Vitreous detachment or floaters

Vitreous detachment can cause bothersome "floaters". If the floaters or dark spots are disconcerting they can be removed by means of vitrectomy.

Posterior vitreous detachment

Initially, the vitreous is attached to the retina and fills the entire posterior chamber of the eye. As we get older the composition of the vitreous body changes. It shrinks somewhat and the jelly-like substance (= vitreum) becomes more liquid. As a result, the vitreous membrane may come away from the retina, creating a space between the retina and the vitreous body (= posterior vitreous detachment). This space will fill up with water. While this is happening, impurities will form in the vitreous, which the patient will experience as tiny objects moving up and down, known as floaters. These floaters can be quite disconcerting. Patients will mainly notice them in strong light, while looking at a blue sky or a white wall. For the treatment of floaters please refer to the next page.

Sometimes vitreous detachment may cause bleeding or a retinal tear

The overall majority of patients with a vitreous detachment will remain in this stage and will never go on to develop a retinal tear or retinal detachment. To exclude the latter two scenarios an in-depth examination of the retina will be required however.

Vitreous detachment: symptoms

The following complaints could indicate vitreous detachment:

  • “Floaters”: these are opacities in the vitreous patients describe as tiny spiders, spots, strings, specks or flecks. A synonym for floaters is ‘mouches volantes (flying flies)’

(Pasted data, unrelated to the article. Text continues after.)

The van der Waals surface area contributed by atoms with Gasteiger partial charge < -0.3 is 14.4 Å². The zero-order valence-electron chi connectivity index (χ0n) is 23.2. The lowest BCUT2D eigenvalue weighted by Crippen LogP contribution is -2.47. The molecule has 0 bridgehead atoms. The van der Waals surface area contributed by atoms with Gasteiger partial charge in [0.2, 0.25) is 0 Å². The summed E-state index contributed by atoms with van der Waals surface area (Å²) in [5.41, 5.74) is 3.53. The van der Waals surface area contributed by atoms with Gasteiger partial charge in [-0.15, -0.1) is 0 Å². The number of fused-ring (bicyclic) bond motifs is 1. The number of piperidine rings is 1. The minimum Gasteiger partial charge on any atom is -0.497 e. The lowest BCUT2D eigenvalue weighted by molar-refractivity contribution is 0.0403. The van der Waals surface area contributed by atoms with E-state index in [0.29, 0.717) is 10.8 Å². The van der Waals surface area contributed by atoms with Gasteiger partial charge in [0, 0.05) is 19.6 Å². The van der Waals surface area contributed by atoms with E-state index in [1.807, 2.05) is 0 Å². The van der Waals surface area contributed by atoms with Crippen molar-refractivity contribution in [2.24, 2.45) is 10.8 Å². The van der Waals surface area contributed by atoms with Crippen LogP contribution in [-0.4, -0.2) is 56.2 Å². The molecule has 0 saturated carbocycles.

• Flashing lights as if a fluorescent light is on the blink
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‘At long last, those annoying floaters are gone’

Treatment of vitreous detachment or floaters

If floaters don’t really bother the patient no treatment is required.

If the floaters or dark spots are disconcerting they can be removed by means of vitrectomy. The first step in a vitrectomy is to create 3 microscopic incisions in the eye’s sclera (= white outer layer of the eyeball). These incisions are required for the surgeon’s instruments. Via the first incision, the eye is infused with water to ensure that it retains its shape during surgery. Next, the endolight is inserted via the second incision so that the surgeon can see everything clearly. The vitrectomy probe is inserted via the third incision. This probe is a tiny tube that cuts away and suctions microscopic particles of the vitreous. To rid the patient of floaters, the entire vitreous is replaced with clear water.

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